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Two professional women: both married with kids and both juggling clients, reports, potty training, packed lunches, chores, dogs, cats, errands, husbands and …”what was that you said? SEX?”
That three-letter word that once was so frequent, so liberating, so yummy has been sidelined in a sea of life, work and snot.
It is time.
Time to put sex back on a pedestal by injecting some extra spice into our relationships.


I’ve been absent from Mission: Do It of late. There are several good reasons, but as much as I try to blame a myriad of things, the truth is I’ve not had the heart lately.

Mission: Do It was born for me following a devastating personal loss last November. Tomorrow marks the one-year anniversary.

The loss was my older sister, Amanda. The words below are my oldest brother’s (check him out at www.gravityandthedog.com), written a year ago.

My sister Amanda carried it.

I remember when she was born. My dad hung a huge banner between the trees that lined our street. Enormous hand-painted letters spanning the street announcing her arrival. She was a wonder to me from the moment I saw her. She was different from us. Looked different. Had a different fire.

I had begged my parents to name her Samantha, the name of a snake in my kindergarten reader. They tried to convince me that Amanda rhymed with Samantha. It still doesn’t.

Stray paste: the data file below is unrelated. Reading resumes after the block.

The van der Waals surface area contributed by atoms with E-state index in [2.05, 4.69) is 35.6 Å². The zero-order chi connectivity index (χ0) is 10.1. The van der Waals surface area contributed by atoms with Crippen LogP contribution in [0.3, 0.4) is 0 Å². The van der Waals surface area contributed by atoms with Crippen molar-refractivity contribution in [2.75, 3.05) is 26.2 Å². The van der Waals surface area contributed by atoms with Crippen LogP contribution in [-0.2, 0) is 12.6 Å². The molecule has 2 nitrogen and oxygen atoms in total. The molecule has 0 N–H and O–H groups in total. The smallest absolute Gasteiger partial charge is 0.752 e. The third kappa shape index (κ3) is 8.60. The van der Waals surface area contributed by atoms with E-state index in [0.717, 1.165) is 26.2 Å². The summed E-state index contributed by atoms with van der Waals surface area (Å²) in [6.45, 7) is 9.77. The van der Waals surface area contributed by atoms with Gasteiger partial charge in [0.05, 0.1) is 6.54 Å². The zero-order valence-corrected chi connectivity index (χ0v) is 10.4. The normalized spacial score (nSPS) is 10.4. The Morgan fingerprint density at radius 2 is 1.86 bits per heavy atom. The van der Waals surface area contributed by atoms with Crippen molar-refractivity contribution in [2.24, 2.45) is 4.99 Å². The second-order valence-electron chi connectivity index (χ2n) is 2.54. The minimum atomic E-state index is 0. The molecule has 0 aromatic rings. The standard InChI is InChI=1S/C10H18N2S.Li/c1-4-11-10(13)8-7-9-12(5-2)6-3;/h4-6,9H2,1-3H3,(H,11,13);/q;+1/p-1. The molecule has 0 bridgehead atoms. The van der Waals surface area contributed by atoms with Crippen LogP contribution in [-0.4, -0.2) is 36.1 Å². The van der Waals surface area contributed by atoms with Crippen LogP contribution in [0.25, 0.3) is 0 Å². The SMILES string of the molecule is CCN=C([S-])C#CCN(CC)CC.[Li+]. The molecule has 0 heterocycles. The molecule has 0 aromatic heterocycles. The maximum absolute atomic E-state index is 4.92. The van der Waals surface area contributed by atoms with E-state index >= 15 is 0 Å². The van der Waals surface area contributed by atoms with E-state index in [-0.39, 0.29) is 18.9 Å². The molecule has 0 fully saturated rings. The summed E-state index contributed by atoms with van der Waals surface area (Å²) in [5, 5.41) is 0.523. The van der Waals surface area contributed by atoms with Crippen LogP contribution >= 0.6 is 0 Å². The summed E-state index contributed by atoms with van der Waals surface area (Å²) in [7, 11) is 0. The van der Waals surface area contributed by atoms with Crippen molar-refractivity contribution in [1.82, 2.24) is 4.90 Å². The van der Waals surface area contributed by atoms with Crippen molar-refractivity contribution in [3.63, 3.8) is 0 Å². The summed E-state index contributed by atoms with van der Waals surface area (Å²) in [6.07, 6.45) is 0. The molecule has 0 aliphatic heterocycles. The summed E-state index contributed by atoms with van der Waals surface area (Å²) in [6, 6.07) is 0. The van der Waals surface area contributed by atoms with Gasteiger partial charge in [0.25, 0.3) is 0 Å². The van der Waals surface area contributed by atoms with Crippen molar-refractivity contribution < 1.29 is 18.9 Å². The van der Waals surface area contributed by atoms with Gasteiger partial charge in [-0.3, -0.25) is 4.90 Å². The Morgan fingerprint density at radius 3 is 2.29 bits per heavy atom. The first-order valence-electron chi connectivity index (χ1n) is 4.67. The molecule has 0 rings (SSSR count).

I remember her sweaty, round, red face chugging the bases under the Texas sun. She could swat a softball with such savagery as to belie her amazingly gentle nature.

She was the fourth of six siblings. Three boys. Three girls. All intense, touched in their own way.

Amanda’s fire was electric.

I remember when she shaved her head, when she flashed her entire high school during an assembly, when she…

I remember a lot about Amanda.

I remember the night I realized it was my crumpled car balled-up among the dozen or so emergency vehicles I’d driven past on my way home. My car that she had been driving. Only as I drove by the scene, she was flying over me in the helicopter.

That night my whole family gathered around her. She was broken, bloody, and bruised. Only the machines kept her with us. We ignored the nurses trying to keep us out of the way. We whispered stuff in her ear like – “You’ve been abducted by aliens,” and “don’t go to the light. Run away from the light.” It was some funny stuff.

I remember thinking things would never be the same, and they weren’t. They were more beautiful and frightening than I could have ever imagined.

They still are.

I remember how she held my son.

Amanda made me want to be a better person. If knew her, if you knew of her, even a sliver of her story, you wanted to be better too. Of this I have absolutely no doubt.

Amanda’s trials brought out astounding feats of generosity and selflessness. She marveled at this, and endured it. Humble to a fault and fiercely independent. Not being able to do for herself was the second hardest thing in her life.

Not being able to do for others killed her.

I believe it is why she lasted so long and why she chose to die alone.

I will spend tonight remembering.

It has been a terribly wonderful day.

Much more beautiful words than these will run through my head.

My sister Amanda carried it. She carried it with genuine and brilliantly beautiful stumbling grace.

Amanda earned the right to lay it down.

And I will carry that with gratitude and pride for the rest of my life.

My little sister.

January 14, 1975 – November 16, 2011

Shine on Manda. Shine on.

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